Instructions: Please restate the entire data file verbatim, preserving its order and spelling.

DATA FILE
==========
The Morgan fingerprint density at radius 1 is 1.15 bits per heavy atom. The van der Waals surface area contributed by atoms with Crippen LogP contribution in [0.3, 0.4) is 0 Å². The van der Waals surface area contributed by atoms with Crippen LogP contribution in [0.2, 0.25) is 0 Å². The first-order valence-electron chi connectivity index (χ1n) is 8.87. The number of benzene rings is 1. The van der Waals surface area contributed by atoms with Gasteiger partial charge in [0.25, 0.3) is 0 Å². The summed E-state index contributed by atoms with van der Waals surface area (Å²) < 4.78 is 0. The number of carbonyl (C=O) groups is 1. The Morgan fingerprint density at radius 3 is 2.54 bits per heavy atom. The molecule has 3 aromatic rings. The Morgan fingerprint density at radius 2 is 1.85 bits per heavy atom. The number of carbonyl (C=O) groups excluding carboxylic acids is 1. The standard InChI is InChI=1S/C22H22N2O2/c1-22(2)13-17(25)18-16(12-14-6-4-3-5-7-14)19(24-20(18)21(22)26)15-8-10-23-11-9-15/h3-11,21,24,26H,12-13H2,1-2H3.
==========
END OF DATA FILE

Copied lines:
The Morgan fingerprint density at radius 1 is 1.15 bits per heavy atom. The van der Waals surface area contributed by atoms with Crippen LogP contribution in [0.3, 0.4) is 0 Å². The van der Waals surface area contributed by atoms with Crippen LogP contribution in [0.2, 0.25) is 0 Å². The first-order valence-electron chi connectivity index (χ1n) is 8.87. The number of benzene rings is 1. The van der Waals surface area contributed by atoms with Gasteiger partial charge in [0.25, 0.3) is 0 Å². The summed E-state index contributed by atoms with van der Waals surface area (Å²) < 4.78 is 0. The number of carbonyl (C=O) groups is 1. The Morgan fingerprint density at radius 3 is 2.54 bits per heavy atom. The molecule has 3 aromatic rings. The Morgan fingerprint density at radius 2 is 1.85 bits per heavy atom. The number of carbonyl (C=O) groups excluding carboxylic acids is 1. The standard InChI is InChI=1S/C22H22N2O2/c1-22(2)13-17(25)18-16(12-14-6-4-3-5-7-14)19(24-20(18)21(22)26)15-8-10-23-11-9-15/h3-11,21,24,26H,12-13H2,1-2H3.